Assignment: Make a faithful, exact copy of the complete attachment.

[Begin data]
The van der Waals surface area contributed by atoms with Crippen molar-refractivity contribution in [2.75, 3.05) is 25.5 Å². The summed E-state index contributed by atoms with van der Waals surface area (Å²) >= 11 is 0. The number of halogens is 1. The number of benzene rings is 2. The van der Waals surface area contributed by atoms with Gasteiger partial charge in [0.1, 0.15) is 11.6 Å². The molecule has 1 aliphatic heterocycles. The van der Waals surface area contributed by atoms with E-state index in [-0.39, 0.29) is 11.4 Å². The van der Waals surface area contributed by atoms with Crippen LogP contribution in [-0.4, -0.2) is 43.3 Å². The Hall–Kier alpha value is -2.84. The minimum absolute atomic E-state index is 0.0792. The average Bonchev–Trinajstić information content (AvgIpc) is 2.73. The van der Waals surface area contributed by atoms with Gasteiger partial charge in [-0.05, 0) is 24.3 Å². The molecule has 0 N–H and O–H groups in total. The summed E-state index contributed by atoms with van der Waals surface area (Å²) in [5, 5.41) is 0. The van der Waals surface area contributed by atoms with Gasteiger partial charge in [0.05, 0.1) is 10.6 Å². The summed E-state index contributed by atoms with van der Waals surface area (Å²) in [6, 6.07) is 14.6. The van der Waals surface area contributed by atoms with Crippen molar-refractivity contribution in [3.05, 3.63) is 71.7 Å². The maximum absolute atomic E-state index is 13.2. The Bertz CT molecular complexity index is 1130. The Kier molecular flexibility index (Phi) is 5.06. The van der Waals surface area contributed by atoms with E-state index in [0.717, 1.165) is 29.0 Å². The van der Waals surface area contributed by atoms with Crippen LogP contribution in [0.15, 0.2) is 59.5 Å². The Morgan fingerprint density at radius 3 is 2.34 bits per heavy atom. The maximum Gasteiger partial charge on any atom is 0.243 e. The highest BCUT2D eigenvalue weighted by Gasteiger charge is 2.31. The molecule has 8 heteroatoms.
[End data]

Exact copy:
The van der Waals surface area contributed by atoms with Crippen molar-refractivity contribution in [2.75, 3.05) is 25.5 Å². The summed E-state index contributed by atoms with van der Waals surface area (Å²) >= 11 is 0. The number of halogens is 1. The number of benzene rings is 2. The van der Waals surface area contributed by atoms with Gasteiger partial charge in [0.1, 0.15) is 11.6 Å². The molecule has 1 aliphatic heterocycles. The van der Waals surface area contributed by atoms with E-state index in [-0.39, 0.29) is 11.4 Å². The van der Waals surface area contributed by atoms with Crippen LogP contribution in [-0.4, -0.2) is 43.3 Å². The Hall–Kier alpha value is -2.84. The minimum absolute atomic E-state index is 0.0792. The average Bonchev–Trinajstić information content (AvgIpc) is 2.73. The van der Waals surface area contributed by atoms with Gasteiger partial charge in [-0.05, 0) is 24.3 Å². The molecule has 0 N–H and O–H groups in total. The summed E-state index contributed by atoms with van der Waals surface area (Å²) in [5, 5.41) is 0. The van der Waals surface area contributed by atoms with Gasteiger partial charge in [0.05, 0.1) is 10.6 Å². The summed E-state index contributed by atoms with van der Waals surface area (Å²) in [6, 6.07) is 14.6. The van der Waals surface area contributed by atoms with Crippen molar-refractivity contribution in [3.05, 3.63) is 71.7 Å². The maximum absolute atomic E-state index is 13.2. The Bertz CT molecular complexity index is 1130. The Kier molecular flexibility index (Phi) is 5.06. The van der Waals surface area contributed by atoms with E-state index in [0.717, 1.165) is 29.0 Å². The van der Waals surface area contributed by atoms with Crippen LogP contribution in [0.15, 0.2) is 59.5 Å². The Morgan fingerprint density at radius 3 is 2.34 bits per heavy atom. The maximum Gasteiger partial charge on any atom is 0.243 e. The highest BCUT2D eigenvalue weighted by Gasteiger charge is 2.31. The molecule has 8 heteroatoms.